Too many commentators are, for the moment, still stuck in an Obama-versus-Clinton framework. That is so three-days-ago. The race is essentially over. Obama no longer needs to do better than Hillary Clinton among Democratic working-class voters in Democratic primaries. Clinton cannot overcome his lead in pledged delegates, and Obama has surpassed her in superdelegate commitments. (Edwards' endorsement is indeed one more signal that it's curtains for Clinton, and the handful of delegates pledged to him presumably will trot over to Obama's column.) So baring any unforeseen calamities or drama, Obama is it.
That means he no longer has to worry about having more populist appeal to Democratic voters than Clinton. His concern is McCain and attracting blue-collar and white voters in the general election against the Republican nominee. Sure, Edwards can help in that mission. But in some ways, this task is easier.
Ever since she failed to cream Barack Obama in Indiana, pundits and analysts have been chewing this over--and now that the West Virginia primary is done, even though she won by a more than two-to-one margin, the question still hovers. After all, Obama has racked up an insurmountable lead in pledged delegates and has pulled ahead in the superdelegate count, meaning the race is essentially complete. Clinton and her campaign advisers have argued that she can still win the nomination if she does well in the last few primaries and then persuades superdelegates she is the better candidate to do battle with John McCain. But the superdelegates don't seem receptive to her case. And the fact that she has throttled back on the anti-Obama rhetoric in recent days--she barely criticized him in her not-so-jubilant West Virginia victory speech--is a signal that she may not believe her own spin and is merely halfheartedly trudging toward the last primaries (Montana and South Dakota) on June 3.
Yet there she is--an active and hard-working candidate. And the commentators have come up with several obvious explanations:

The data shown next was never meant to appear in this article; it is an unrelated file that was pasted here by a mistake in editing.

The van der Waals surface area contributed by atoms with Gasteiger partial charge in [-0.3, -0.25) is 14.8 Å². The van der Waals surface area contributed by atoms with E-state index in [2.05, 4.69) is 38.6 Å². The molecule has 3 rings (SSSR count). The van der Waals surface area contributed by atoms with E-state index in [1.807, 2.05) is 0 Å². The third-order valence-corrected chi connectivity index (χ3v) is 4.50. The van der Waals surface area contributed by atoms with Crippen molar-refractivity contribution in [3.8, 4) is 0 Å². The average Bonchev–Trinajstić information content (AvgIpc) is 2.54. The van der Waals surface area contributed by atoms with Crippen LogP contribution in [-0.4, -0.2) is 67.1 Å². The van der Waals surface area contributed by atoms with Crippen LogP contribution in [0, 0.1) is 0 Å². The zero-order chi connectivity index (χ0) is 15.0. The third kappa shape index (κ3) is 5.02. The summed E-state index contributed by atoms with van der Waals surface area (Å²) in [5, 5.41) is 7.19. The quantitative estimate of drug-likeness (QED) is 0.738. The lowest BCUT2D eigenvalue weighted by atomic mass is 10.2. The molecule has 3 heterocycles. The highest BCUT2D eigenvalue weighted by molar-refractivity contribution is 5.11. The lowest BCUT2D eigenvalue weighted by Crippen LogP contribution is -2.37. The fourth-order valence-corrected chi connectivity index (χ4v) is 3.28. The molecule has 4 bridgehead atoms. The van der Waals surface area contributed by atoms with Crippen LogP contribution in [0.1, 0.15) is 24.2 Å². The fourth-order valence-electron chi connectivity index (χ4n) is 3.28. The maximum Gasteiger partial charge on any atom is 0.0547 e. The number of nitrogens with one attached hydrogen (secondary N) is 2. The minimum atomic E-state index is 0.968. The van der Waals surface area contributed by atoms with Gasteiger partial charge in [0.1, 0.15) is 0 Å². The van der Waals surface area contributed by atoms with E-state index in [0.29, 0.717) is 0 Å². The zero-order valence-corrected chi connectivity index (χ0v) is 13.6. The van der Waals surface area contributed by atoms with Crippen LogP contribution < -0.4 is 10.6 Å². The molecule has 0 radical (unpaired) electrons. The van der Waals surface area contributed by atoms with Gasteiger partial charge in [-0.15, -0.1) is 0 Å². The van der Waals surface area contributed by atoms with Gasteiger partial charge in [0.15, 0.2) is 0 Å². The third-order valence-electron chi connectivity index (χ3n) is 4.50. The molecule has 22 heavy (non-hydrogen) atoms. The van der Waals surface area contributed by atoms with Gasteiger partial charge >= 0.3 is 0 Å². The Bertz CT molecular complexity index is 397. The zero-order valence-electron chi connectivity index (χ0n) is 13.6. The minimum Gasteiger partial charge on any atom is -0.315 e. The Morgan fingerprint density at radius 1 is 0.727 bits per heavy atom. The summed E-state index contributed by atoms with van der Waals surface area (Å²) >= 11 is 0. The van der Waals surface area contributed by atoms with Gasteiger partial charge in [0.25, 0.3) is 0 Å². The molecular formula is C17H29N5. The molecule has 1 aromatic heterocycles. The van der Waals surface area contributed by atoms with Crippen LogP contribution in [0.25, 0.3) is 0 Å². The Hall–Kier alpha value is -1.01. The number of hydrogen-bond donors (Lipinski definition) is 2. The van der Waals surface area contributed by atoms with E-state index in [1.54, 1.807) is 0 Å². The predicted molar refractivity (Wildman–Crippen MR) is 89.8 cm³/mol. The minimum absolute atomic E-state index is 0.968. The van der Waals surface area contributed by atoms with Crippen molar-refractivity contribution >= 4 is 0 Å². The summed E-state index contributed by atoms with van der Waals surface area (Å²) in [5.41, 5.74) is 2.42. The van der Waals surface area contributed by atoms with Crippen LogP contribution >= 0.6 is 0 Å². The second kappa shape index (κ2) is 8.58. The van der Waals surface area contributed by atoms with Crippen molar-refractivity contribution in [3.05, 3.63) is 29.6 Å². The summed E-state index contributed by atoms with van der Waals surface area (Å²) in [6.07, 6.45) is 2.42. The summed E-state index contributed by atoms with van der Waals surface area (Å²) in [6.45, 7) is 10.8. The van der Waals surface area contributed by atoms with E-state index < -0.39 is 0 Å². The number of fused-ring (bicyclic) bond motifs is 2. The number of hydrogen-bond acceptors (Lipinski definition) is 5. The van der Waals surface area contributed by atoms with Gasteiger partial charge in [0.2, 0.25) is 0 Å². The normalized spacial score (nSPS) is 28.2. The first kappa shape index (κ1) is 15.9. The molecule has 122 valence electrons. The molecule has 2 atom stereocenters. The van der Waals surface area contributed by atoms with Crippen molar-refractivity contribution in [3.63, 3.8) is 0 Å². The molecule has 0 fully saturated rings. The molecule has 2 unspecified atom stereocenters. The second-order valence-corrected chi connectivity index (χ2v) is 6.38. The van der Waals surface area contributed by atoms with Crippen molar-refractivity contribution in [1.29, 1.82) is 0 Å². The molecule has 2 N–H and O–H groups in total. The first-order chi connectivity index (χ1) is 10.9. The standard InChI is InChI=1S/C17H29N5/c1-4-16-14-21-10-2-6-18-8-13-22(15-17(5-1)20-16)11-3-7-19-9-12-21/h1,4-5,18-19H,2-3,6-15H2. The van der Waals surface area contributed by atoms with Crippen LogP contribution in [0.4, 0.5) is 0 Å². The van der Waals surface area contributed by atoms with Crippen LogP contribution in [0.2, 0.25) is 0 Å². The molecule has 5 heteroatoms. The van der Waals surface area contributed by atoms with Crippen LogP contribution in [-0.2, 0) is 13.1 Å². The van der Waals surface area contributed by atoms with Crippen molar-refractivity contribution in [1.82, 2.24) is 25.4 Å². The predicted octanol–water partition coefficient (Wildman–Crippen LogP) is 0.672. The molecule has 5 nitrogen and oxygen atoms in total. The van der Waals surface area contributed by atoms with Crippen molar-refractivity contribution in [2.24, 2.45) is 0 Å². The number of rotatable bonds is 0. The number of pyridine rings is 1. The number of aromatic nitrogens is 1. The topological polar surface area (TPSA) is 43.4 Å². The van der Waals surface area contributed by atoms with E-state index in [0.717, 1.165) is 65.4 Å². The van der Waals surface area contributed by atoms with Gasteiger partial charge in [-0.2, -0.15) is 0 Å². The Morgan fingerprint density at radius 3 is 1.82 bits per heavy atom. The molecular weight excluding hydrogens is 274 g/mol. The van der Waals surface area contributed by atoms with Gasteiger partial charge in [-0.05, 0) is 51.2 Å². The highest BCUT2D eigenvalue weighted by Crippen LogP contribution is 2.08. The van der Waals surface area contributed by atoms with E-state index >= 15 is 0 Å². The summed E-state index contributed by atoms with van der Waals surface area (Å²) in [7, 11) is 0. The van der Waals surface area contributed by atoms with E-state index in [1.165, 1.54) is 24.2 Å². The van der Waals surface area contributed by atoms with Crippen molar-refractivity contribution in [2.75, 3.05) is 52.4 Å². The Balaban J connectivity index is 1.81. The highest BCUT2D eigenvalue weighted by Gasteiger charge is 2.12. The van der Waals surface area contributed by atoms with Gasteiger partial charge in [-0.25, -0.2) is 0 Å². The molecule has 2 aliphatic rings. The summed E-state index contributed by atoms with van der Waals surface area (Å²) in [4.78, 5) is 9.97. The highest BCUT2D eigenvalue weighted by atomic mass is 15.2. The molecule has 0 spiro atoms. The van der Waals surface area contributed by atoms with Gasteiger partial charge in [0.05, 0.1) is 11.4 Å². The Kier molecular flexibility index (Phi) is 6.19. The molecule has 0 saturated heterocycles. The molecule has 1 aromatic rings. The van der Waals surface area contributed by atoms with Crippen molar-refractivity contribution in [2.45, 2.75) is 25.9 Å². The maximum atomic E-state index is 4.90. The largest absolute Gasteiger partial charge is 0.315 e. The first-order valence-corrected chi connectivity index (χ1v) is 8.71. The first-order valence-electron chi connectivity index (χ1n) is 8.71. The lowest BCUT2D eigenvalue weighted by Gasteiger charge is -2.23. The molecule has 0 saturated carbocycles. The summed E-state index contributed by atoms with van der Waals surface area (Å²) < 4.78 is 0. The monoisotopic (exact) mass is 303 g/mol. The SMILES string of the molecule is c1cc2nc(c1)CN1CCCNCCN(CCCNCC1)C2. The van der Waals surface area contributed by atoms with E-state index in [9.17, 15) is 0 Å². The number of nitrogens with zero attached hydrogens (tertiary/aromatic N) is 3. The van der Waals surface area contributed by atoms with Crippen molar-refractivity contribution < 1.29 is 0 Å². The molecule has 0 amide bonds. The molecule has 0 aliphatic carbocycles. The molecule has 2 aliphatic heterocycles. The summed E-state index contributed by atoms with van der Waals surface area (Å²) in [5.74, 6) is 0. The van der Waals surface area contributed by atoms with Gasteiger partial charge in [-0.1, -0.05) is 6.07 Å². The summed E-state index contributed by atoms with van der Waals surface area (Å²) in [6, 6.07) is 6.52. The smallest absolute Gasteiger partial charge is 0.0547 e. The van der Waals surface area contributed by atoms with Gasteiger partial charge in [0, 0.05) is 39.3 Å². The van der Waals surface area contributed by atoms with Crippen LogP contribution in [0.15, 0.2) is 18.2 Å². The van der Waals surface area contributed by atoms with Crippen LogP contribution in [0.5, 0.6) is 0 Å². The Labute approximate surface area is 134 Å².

* She wants to remain in the hunt just in case something happens. (A video appears of Wright calling for armed revolution? Fox News produces Obama's Secret Muslim Membership card?)
* She is staying in for one last round of fundraising. (Her campaign is $20 million in debt and owes her $11 million.)
* She wants to end her historic campaign with a string of victories: West Virginia, Kentucky, and Puerto Rico. (Puerto Rico? She is a senator from New York.)
* And the most obvious of them all: she's not yet ready to face the music.
No doubt, a combo of these rationales is fueling Clinton's impossible ride. But let me add one more to the mix: Clinton is setting up the biggest I-told-you-so in recent American political history.
On Fox News Sunday, Howard Wolfson, the communications director for Hillary Clinton's presidential campaign, dismissed talk of Clinton quitting the race and declared, "The voters are going to decide this."
But that's not the true stance of the Clinton campaign. Its plan, as the campaign acknowledged last week, is to persuade the superdelegates that Clinton would be the best candidate in the fall against John McCain. That is, its position is that the superdelegates ought to vote for Clinton no matter what the voters in the Democratic primaries and caucuses decide. And given that it's essentially a mathematical certainty that Obama will end up with more voter-determined delegates, this means that the Clinton camp is actually insisting that superdelegates, not voters, determine the winner.
With Clinton campaigning fiercely in West Virginia, which holds a primary on Tuesday, she has not yet given up. That may happen in the coming weeks or when the primaries end on June 3. But while she remains in the race, she has only one path to the nomination: superdelegates voting against the results of the primaries and caucuses. And her odds are diminishing. Each day, Obama picks up one or more superdelegates, and he now leads among these delegates. So it seems Clinton really has one hope: something happens. (Divine intervention?) All this--staying in the race, targeting superdelegates, waiting for Obama to crash--is within Democratic Party rules. But let's not confuse such a strategy with empowering voters. The Clinton campaign is hoping to draw enough voter support in the final primaries so it can have the opportunity to overturn the will of the voters.